Washington — Support for legalizing lower-cost prescription drugs from Canada is growing in Congress amid an election-year clamor from states, lawmakers and the elderly.
The White House and Republican congressional leaders remain opposed, saying there is no way to ensure safety. Nonetheless, proponents contend that public frustration with rising drug prices and growing defiance of a federal ban on prescription imports will force action before the November elections.
The latest legislation to allow Americans to fill their prescriptions in Canada was introduced Wednesday by a diverse group of Republican and Democratic senators. It would eventually allow drugs to be imported from 20 industrialized countries, mainly Europe.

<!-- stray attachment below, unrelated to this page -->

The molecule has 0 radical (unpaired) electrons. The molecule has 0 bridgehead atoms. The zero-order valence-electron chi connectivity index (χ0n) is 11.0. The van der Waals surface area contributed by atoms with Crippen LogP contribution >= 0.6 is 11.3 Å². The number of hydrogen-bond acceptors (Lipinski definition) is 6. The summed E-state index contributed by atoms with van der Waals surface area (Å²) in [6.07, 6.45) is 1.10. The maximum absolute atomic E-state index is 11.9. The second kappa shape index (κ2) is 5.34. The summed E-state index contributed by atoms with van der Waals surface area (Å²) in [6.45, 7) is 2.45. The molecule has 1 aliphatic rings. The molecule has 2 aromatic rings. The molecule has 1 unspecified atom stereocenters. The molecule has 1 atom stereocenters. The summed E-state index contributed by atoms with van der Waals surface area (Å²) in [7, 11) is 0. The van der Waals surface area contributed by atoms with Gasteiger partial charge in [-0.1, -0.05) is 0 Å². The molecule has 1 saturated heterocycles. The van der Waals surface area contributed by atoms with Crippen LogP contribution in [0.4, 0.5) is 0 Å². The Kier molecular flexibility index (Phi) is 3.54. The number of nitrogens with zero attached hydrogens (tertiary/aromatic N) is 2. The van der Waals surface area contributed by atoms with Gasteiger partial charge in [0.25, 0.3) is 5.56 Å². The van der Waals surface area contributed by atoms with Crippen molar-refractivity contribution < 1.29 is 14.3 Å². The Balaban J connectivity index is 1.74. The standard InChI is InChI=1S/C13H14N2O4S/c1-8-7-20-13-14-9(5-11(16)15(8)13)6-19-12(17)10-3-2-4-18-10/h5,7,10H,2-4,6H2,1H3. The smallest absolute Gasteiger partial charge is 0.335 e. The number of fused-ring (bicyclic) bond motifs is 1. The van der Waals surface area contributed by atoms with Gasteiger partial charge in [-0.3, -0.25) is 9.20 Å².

Sen. Olympia Snowe, R-Maine, one of its sponsors, said the bill "is a recognition of reality" that also assures safety by limiting imports to drugs approved by the Food and Drug Administration and manufactured at FDA-inspected plants. It also would increase the FDA's budget to do inspections.
Republican John McCain of Arizona is also a sponsor, as are Democrat Sens. Edward Kennedy, of Massachusetts, Byron Dorgan, of North Dakota, and Tom Daschle, of South Dakota.